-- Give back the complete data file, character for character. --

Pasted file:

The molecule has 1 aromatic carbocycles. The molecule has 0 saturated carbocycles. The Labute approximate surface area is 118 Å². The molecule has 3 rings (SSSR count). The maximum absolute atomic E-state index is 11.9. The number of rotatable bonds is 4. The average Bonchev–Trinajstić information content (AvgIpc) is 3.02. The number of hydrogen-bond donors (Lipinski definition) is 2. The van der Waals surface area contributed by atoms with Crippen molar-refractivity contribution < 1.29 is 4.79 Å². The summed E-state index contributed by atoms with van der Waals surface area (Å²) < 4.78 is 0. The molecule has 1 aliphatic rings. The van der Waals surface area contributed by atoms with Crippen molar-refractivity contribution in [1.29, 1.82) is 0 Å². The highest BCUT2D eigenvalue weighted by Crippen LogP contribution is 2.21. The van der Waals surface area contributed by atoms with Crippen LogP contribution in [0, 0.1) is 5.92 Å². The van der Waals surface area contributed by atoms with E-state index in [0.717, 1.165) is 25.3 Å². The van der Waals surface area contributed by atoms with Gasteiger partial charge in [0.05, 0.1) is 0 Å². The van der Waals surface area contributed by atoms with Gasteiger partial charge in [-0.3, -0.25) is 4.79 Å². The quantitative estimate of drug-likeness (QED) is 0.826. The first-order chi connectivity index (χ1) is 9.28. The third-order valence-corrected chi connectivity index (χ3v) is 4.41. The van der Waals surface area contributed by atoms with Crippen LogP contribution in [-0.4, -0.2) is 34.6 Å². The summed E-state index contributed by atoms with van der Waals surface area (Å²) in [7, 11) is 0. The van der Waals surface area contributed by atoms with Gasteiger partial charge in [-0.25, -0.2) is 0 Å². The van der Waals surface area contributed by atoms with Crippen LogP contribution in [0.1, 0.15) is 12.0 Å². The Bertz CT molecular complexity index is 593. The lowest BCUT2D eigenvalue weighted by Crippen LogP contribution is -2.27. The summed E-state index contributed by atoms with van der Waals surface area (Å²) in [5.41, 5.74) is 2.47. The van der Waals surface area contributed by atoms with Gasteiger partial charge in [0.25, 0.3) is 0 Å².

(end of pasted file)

The molecule has 1 aromatic carbocycles. The molecule has 0 saturated carbocycles. The Labute approximate surface area is 118 Å². The molecule has 3 rings (SSSR count). The maximum absolute atomic E-state index is 11.9. The number of rotatable bonds is 4. The average Bonchev–Trinajstić information content (AvgIpc) is 3.02. The number of hydrogen-bond donors (Lipinski definition) is 2. The van der Waals surface area contributed by atoms with Crippen molar-refractivity contribution < 1.29 is 4.79 Å². The summed E-state index contributed by atoms with van der Waals surface area (Å²) < 4.78 is 0. The molecule has 1 aliphatic rings. The van der Waals surface area contributed by atoms with Crippen molar-refractivity contribution in [1.29, 1.82) is 0 Å². The highest BCUT2D eigenvalue weighted by Crippen LogP contribution is 2.21. The van der Waals surface area contributed by atoms with Crippen LogP contribution in [0, 0.1) is 5.92 Å². The van der Waals surface area contributed by atoms with E-state index in [0.717, 1.165) is 25.3 Å². The van der Waals surface area contributed by atoms with Gasteiger partial charge in [0.05, 0.1) is 0 Å². The van der Waals surface area contributed by atoms with Gasteiger partial charge in [-0.3, -0.25) is 4.79 Å². The quantitative estimate of drug-likeness (QED) is 0.826. The first-order chi connectivity index (χ1) is 9.28. The third-order valence-corrected chi connectivity index (χ3v) is 4.41. The van der Waals surface area contributed by atoms with Crippen LogP contribution in [-0.4, -0.2) is 34.6 Å². The summed E-state index contributed by atoms with van der Waals surface area (Å²) in [7, 11) is 0. The van der Waals surface area contributed by atoms with Gasteiger partial charge in [-0.25, -0.2) is 0 Å². The van der Waals surface area contributed by atoms with Crippen LogP contribution in [0.1, 0.15) is 12.0 Å². The Bertz CT molecular complexity index is 593. The lowest BCUT2D eigenvalue weighted by Crippen LogP contribution is -2.27. The summed E-state index contributed by atoms with van der Waals surface area (Å²) in [5.41, 5.74) is 2.47. The van der Waals surface area contributed by atoms with Gasteiger partial charge in [0.25, 0.3) is 0 Å².